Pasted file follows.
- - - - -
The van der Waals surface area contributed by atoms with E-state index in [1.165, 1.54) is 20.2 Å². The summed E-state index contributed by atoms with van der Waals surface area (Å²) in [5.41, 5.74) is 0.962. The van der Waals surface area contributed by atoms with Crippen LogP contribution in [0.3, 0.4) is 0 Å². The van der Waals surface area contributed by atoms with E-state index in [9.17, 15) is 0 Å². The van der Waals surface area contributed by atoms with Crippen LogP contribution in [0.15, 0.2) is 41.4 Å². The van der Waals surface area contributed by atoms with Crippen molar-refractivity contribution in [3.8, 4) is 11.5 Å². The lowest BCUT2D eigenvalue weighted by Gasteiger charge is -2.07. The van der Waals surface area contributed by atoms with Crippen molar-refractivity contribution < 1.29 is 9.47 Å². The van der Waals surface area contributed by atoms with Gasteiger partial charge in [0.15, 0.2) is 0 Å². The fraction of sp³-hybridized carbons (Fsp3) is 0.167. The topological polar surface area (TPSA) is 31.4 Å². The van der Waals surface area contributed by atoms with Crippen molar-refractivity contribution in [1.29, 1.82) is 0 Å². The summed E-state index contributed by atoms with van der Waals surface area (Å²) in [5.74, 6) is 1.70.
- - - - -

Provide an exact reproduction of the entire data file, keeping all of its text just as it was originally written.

The van der Waals surface area contributed by atoms with E-state index in [1.165, 1.54) is 20.2 Å². The summed E-state index contributed by atoms with van der Waals surface area (Å²) in [5.41, 5.74) is 0.962. The van der Waals surface area contributed by atoms with Crippen LogP contribution in [0.3, 0.4) is 0 Å². The van der Waals surface area contributed by atoms with E-state index in [9.17, 15) is 0 Å². The van der Waals surface area contributed by atoms with Crippen LogP contribution in [0.15, 0.2) is 41.4 Å². The van der Waals surface area contributed by atoms with Crippen molar-refractivity contribution in [3.8, 4) is 11.5 Å². The lowest BCUT2D eigenvalue weighted by Gasteiger charge is -2.07. The van der Waals surface area contributed by atoms with Crippen molar-refractivity contribution < 1.29 is 9.47 Å². The van der Waals surface area contributed by atoms with Gasteiger partial charge in [0.15, 0.2) is 0 Å². The fraction of sp³-hybridized carbons (Fsp3) is 0.167. The topological polar surface area (TPSA) is 31.4 Å². The van der Waals surface area contributed by atoms with Crippen molar-refractivity contribution in [1.29, 1.82) is 0 Å². The summed E-state index contributed by atoms with van der Waals surface area (Å²) in [5.74, 6) is 1.70.